By David Coyle, Ph.D.
Formed into hedges, balls, cylinders, and another form possible, boxwoods (species within the genus Buxus) are among the most ubiquitous and hearty panorama shrubs round. So many boxwood bushes are planted in landscapes that you just won’t even discover them—till these darkish inexperienced, compact crops are gone, in fact. Then folks discover.
One of many largest threats to boxwoods is Cydalima perspectalis, colloquially known as the field tree moth. A number of colleagues and I evaluate the biology and administration of C. perspectalis in a new article printed this week within the open-access Journal of Built-in Pest Administration. This pest, native to jap Asia, has been making its manner throughout the globe through unintended introductions, doubtless on panorama crops. It has been consuming Buxus and different species all through Europe and most just lately North America, the place it was found close to Toronto, Ontario, in summer season 2018.
As soon as Canadian regulatory officers found this infestation (with the assistance of citizen science—it was reported on iNaturalist!), they launched a complete and efficient monitoring and administration program. As C. perspectalis adults seem much like different native moth species, correct identification is crucial. The larvae, nonetheless, are fairly distinct in that they devour boxwood foliage and depart webbing on the leaves. Excessive populations can strip boxwoods to the leaf veins and trigger plant mortality. With a number of generations per yr, these caterpillars can actually wreak havoc on a boxwood planting.
In summer season 2021, crops infested with C. perspectalis have been present in a number of states within the U.S., together with New York, Michigan, Connecticut, and South Carolina. Regulatory motion was instantly taken, and as of September 2022 no established populations of C. perspectalis are identified. The truth that introductions to a number of states resulted in no identified infestations is a testomony to the regulatory officers in these states.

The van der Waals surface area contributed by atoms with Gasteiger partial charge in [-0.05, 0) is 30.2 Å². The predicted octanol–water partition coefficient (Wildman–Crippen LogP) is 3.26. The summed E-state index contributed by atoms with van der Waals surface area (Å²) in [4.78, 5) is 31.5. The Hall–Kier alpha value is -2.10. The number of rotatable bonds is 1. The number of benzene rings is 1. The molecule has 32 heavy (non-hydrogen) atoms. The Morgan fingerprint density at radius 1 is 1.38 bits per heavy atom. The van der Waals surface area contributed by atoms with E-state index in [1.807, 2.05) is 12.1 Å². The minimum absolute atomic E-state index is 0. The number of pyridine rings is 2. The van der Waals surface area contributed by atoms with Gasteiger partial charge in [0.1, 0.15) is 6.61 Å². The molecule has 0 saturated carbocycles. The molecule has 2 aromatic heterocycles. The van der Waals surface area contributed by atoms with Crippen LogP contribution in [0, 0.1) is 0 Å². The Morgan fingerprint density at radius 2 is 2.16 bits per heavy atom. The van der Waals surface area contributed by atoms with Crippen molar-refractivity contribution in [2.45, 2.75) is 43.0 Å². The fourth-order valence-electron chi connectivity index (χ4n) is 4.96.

In the end, correct and correct scouting and prevention is one of the best protection in opposition to this pest. Administration may be difficult, however pheromone lures do exist and a few efficient chemical administration strategies can be found. We all know little about organic management choices at this level, although a number of pure enemies will assault this pest.
Whereas the story of C. perspectalis is much from over, there may be cause to be optimistic. It is a nice instance of how citizen science— folks reporting issues they see— may also help uncover a brand new pest. That is additionally an important instance of how briskly and thorough regulatory motion may be efficient in stopping an infestation. And with as a lot boxwood as we have now throughout the panorama (and the affect it has on the horticultural trade), we’ll all profit from maintaining this pest out of the U.S.